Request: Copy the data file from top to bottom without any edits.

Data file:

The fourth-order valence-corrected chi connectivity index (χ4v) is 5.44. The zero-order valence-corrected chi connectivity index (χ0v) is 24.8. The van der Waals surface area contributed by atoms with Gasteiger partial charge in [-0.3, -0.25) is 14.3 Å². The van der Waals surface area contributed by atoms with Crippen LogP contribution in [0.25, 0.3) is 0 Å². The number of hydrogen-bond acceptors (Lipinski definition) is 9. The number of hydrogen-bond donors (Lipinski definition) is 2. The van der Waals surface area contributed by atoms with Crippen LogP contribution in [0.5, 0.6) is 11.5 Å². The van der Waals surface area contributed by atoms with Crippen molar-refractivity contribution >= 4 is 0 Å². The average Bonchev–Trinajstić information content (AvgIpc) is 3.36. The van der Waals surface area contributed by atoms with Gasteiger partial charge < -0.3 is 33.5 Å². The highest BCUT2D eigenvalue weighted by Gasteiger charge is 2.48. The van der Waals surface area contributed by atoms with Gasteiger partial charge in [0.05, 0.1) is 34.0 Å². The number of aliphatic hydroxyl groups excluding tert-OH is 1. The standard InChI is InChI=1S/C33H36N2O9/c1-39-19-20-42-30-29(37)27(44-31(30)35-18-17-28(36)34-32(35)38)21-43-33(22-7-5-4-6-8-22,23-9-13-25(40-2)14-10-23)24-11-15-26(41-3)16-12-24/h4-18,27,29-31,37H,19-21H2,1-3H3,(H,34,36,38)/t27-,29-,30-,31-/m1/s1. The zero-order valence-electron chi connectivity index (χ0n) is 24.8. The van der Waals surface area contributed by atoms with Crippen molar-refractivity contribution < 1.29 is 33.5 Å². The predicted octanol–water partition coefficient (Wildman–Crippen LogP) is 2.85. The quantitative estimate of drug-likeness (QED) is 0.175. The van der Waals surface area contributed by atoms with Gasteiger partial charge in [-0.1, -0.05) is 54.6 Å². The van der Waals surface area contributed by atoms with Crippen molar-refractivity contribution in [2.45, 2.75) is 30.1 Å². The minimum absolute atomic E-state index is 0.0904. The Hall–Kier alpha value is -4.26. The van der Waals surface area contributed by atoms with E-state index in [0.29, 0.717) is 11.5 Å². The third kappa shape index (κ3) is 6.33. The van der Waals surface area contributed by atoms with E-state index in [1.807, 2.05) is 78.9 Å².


The fourth-order valence-corrected chi connectivity index (χ4v) is 5.44. The zero-order valence-corrected chi connectivity index (χ0v) is 24.8. The van der Waals surface area contributed by atoms with Gasteiger partial charge in [-0.3, -0.25) is 14.3 Å². The van der Waals surface area contributed by atoms with Crippen LogP contribution in [0.25, 0.3) is 0 Å². The number of hydrogen-bond acceptors (Lipinski definition) is 9. The number of hydrogen-bond donors (Lipinski definition) is 2. The van der Waals surface area contributed by atoms with Crippen LogP contribution in [0.5, 0.6) is 11.5 Å². The van der Waals surface area contributed by atoms with Crippen molar-refractivity contribution >= 4 is 0 Å². The average Bonchev–Trinajstić information content (AvgIpc) is 3.36. The van der Waals surface area contributed by atoms with Gasteiger partial charge < -0.3 is 33.5 Å². The highest BCUT2D eigenvalue weighted by Gasteiger charge is 2.48. The van der Waals surface area contributed by atoms with Gasteiger partial charge in [0.05, 0.1) is 34.0 Å². The number of aliphatic hydroxyl groups excluding tert-OH is 1. The standard InChI is InChI=1S/C33H36N2O9/c1-39-19-20-42-30-29(37)27(44-31(30)35-18-17-28(36)34-32(35)38)21-43-33(22-7-5-4-6-8-22,23-9-13-25(40-2)14-10-23)24-11-15-26(41-3)16-12-24/h4-18,27,29-31,37H,19-21H2,1-3H3,(H,34,36,38)/t27-,29-,30-,31-/m1/s1. The zero-order valence-electron chi connectivity index (χ0n) is 24.8. The van der Waals surface area contributed by atoms with Crippen molar-refractivity contribution < 1.29 is 33.5 Å². The predicted octanol–water partition coefficient (Wildman–Crippen LogP) is 2.85. The quantitative estimate of drug-likeness (QED) is 0.175. The van der Waals surface area contributed by atoms with Gasteiger partial charge in [-0.1, -0.05) is 54.6 Å². The van der Waals surface area contributed by atoms with Crippen molar-refractivity contribution in [2.45, 2.75) is 30.1 Å². The minimum absolute atomic E-state index is 0.0904. The Hall–Kier alpha value is -4.26. The van der Waals surface area contributed by atoms with E-state index in [0.29, 0.717) is 11.5 Å². The third kappa shape index (κ3) is 6.33. The van der Waals surface area contributed by atoms with E-state index in [1.807, 2.05) is 78.9 Å².